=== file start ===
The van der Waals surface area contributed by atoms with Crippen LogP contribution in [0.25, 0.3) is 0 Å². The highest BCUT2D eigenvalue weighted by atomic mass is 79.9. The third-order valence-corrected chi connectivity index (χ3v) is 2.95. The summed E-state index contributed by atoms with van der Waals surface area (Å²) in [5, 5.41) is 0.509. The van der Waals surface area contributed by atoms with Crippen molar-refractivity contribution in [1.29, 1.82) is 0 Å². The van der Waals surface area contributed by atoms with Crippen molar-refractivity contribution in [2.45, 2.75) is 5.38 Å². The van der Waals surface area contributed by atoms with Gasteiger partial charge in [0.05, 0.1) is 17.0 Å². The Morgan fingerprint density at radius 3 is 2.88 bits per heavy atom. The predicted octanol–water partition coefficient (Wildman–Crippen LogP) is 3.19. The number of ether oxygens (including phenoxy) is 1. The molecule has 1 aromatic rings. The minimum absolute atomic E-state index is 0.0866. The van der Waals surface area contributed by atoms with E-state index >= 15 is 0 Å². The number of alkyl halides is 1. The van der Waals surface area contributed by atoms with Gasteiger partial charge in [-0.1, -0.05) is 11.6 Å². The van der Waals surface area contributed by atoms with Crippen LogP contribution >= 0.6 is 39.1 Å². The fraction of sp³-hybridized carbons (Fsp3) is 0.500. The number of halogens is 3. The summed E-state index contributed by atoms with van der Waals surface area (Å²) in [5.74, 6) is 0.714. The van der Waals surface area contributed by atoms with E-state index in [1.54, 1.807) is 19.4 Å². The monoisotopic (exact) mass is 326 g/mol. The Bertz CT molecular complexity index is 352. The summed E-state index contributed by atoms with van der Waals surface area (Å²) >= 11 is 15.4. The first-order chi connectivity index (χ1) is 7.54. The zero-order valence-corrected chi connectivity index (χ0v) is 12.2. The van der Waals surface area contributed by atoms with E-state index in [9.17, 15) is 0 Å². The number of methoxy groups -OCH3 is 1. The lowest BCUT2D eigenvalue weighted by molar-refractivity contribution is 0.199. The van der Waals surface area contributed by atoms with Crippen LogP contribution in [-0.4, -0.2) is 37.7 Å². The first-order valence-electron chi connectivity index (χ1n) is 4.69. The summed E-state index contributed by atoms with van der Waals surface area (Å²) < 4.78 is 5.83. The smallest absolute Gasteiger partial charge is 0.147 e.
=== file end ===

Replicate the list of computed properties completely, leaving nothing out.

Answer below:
The van der Waals surface area contributed by atoms with Crippen LogP contribution in [0.25, 0.3) is 0 Å². The highest BCUT2D eigenvalue weighted by atomic mass is 79.9. The third-order valence-corrected chi connectivity index (χ3v) is 2.95. The summed E-state index contributed by atoms with van der Waals surface area (Å²) in [5, 5.41) is 0.509. The van der Waals surface area contributed by atoms with Crippen molar-refractivity contribution in [1.29, 1.82) is 0 Å². The van der Waals surface area contributed by atoms with Crippen molar-refractivity contribution in [2.45, 2.75) is 5.38 Å². The van der Waals surface area contributed by atoms with Gasteiger partial charge in [0.05, 0.1) is 17.0 Å². The Morgan fingerprint density at radius 3 is 2.88 bits per heavy atom. The predicted octanol–water partition coefficient (Wildman–Crippen LogP) is 3.19. The number of ether oxygens (including phenoxy) is 1. The molecule has 1 aromatic rings. The minimum absolute atomic E-state index is 0.0866. The van der Waals surface area contributed by atoms with E-state index >= 15 is 0 Å². The number of alkyl halides is 1. The van der Waals surface area contributed by atoms with Gasteiger partial charge in [-0.1, -0.05) is 11.6 Å². The van der Waals surface area contributed by atoms with Crippen LogP contribution >= 0.6 is 39.1 Å². The fraction of sp³-hybridized carbons (Fsp3) is 0.500. The number of halogens is 3. The summed E-state index contributed by atoms with van der Waals surface area (Å²) in [5.74, 6) is 0.714. The van der Waals surface area contributed by atoms with E-state index in [1.54, 1.807) is 19.4 Å². The monoisotopic (exact) mass is 326 g/mol. The Bertz CT molecular complexity index is 352. The summed E-state index contributed by atoms with van der Waals surface area (Å²) >= 11 is 15.4. The first-order chi connectivity index (χ1) is 7.54. The zero-order valence-corrected chi connectivity index (χ0v) is 12.2. The van der Waals surface area contributed by atoms with E-state index in [9.17, 15) is 0 Å². The number of methoxy groups -OCH3 is 1. The lowest BCUT2D eigenvalue weighted by molar-refractivity contribution is 0.199. The van der Waals surface area contributed by atoms with Crippen LogP contribution in [-0.4, -0.2) is 37.7 Å². The first-order valence-electron chi connectivity index (χ1n) is 4.69. The summed E-state index contributed by atoms with van der Waals surface area (Å²) < 4.78 is 5.83. The smallest absolute Gasteiger partial charge is 0.147 e.